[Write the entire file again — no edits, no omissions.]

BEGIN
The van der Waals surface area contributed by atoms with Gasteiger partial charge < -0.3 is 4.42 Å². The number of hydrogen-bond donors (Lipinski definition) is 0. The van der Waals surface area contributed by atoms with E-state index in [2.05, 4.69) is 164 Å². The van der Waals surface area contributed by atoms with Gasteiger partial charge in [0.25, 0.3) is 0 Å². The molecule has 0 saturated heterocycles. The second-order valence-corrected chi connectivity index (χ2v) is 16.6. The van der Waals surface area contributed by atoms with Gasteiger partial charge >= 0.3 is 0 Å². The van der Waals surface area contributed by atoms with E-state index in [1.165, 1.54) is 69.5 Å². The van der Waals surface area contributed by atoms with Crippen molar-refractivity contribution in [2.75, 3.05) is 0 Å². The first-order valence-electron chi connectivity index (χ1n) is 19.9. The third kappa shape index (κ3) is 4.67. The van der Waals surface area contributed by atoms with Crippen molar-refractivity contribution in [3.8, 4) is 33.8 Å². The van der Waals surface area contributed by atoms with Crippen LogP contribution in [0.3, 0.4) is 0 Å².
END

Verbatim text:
The van der Waals surface area contributed by atoms with Gasteiger partial charge < -0.3 is 4.42 Å². The number of hydrogen-bond donors (Lipinski definition) is 0. The van der Waals surface area contributed by atoms with E-state index in [2.05, 4.69) is 164 Å². The van der Waals surface area contributed by atoms with Gasteiger partial charge in [0.25, 0.3) is 0 Å². The molecule has 0 saturated heterocycles. The second-order valence-corrected chi connectivity index (χ2v) is 16.6. The van der Waals surface area contributed by atoms with Gasteiger partial charge >= 0.3 is 0 Å². The van der Waals surface area contributed by atoms with E-state index in [1.165, 1.54) is 69.5 Å². The van der Waals surface area contributed by atoms with Crippen molar-refractivity contribution in [2.75, 3.05) is 0 Å². The first-order valence-electron chi connectivity index (χ1n) is 19.9. The third kappa shape index (κ3) is 4.67. The van der Waals surface area contributed by atoms with Crippen molar-refractivity contribution in [3.8, 4) is 33.8 Å². The van der Waals surface area contributed by atoms with Crippen LogP contribution in [0.3, 0.4) is 0 Å².